Reading the Afghan Classifieds

On July 25, the digital gadflies at offered up their latest e-coup, what WikiLeaks is calling the Afghan War Diaries. It is 91,000 documents from the mundane to the heartbreaking that trace the daily, violent trudge through the frustrating tactical maze that our nation-building adventure in Afghanistan became between the years 2004 and 2010. The reports, written by soldiers and intelligence officers, mainly describe military actions executed by U.S. and Taliban forces, but the data dump also includes intelligence gathered on Taliban forces, Afghan politicians and the machinations of our Pakistan “ally.”

WikiLeaks is already notorious because of a number of web publications of documents and video that have proved embarrassing to multiple, notable parties—most spectacularly the leaked gun camera footage of the 2007 killing of two Reuters photographers and Iraqi civilians who were mistaken for Sunni insurgents. This massive document dump of classified material has already generated outrage from the Obama administration and U.S. military even as it has encouraged thousands of average U.S. citizens to pore over the documents for an unprecedented glimpse of the real war on terror in Afghanistan.


As political theater, the war diaries may not quite match the shock and awe of the publication of the Pentagon Papers in 1971; the U.S. public is already familiar with the broad outlines of the disheartening reality these dispatches from the endless war front portray. But it does serve to confirm some of the worst suspicions of Afghan skeptics while offering up in depressing detail evidence of the corruption of the ineffectual Karzai regime, the dysfunction within the Afghan military and security apparatus and the tragic stories of the civilians caught in the middle of this war and the disconcerting efforts of our own authorities to downplay or gloss over their suffering. Some revelations include the duplicity of our Pakistan allies, who accept billions in U.S. military aid even as they strategize with Taliban insurgents, and the surprising war making capacity of the Afghan insurgents, who have demonstrated tenacity, technical skill and have even managed to field heat-seeking missiles to neutralize U.S. aircraft.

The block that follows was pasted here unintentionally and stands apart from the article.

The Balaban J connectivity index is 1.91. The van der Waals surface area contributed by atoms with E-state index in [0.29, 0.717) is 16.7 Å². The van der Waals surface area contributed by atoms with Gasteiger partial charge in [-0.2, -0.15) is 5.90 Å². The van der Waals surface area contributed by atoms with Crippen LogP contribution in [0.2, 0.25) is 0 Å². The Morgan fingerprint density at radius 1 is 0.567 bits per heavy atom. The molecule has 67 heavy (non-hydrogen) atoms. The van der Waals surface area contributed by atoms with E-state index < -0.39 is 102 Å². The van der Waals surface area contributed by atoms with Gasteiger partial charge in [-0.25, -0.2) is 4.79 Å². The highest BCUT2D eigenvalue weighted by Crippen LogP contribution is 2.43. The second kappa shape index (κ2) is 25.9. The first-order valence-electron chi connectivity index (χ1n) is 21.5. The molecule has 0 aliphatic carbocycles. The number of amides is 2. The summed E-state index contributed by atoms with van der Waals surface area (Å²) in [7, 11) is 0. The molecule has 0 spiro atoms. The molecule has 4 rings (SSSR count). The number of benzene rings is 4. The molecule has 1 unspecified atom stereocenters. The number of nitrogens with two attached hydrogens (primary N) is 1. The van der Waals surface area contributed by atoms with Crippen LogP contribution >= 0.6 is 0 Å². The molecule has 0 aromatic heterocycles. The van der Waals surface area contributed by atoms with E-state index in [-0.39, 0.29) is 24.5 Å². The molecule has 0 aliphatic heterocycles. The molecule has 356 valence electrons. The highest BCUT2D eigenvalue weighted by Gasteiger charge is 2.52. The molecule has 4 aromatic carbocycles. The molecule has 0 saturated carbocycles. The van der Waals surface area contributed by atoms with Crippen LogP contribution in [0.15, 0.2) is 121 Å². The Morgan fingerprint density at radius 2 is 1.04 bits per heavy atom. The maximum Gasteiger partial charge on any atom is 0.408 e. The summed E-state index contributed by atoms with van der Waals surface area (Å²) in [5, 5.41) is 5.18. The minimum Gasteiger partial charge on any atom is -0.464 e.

The founders of WikiLeaks and their so-far anonymous informant (though suspicion is naturally focused on Private Bradley E. Manning) have been predictably attacked for endangering the war effort—and it is obviously regrettable if some of the information released puts U.S. forces or informants into harm’s way—but it is worth considering which is more outrageous: the release of these documents or that so much of this information and the dysfunction it depicts should have been kept from the public for so long. Who is violating the public trust, after all? Those who find a way to produce the information the public should have had in its hands or those who seek to keep citizens in the dark about the state of the war in Afghanistan? In an era of embedded journalism where the truth about the daily events in Afghanistan is pretty much whatever the Pentagon says it is, these action reports provide a powerful counterbalance to the narrative our political and military leaders prefer to promote. Would it not be in the public interest for a discussion to begin on why much of this information is casually classified by military censors? It was perhaps no coincidence that the leak was staged just as Congress debated the extension of $37 billion in supplemental financing to continue the war in Afghanistan, ultimately voting to approve the new appropriation.

The Obama administration is sticking to a script that dismisses these reports as old news: emphasizing its purportedly new strategy for winning the war, better resources and improved relationship with our undependable, if well financed allies in Pakistan. But is there really anything new in our effort to make sensible this war in Afghanistan? Have U.S. strategists settled on clear-cut goals and a firm and feasible exit strategy beyond picking a date to presumably begin a withdrawal? More to the point, with our own economy so shaky and billions being stripped away in services and investments in our citizenship to close state and federal deficits, are we really in a position to continue to prosecute a war whose outcomes are so uncertain?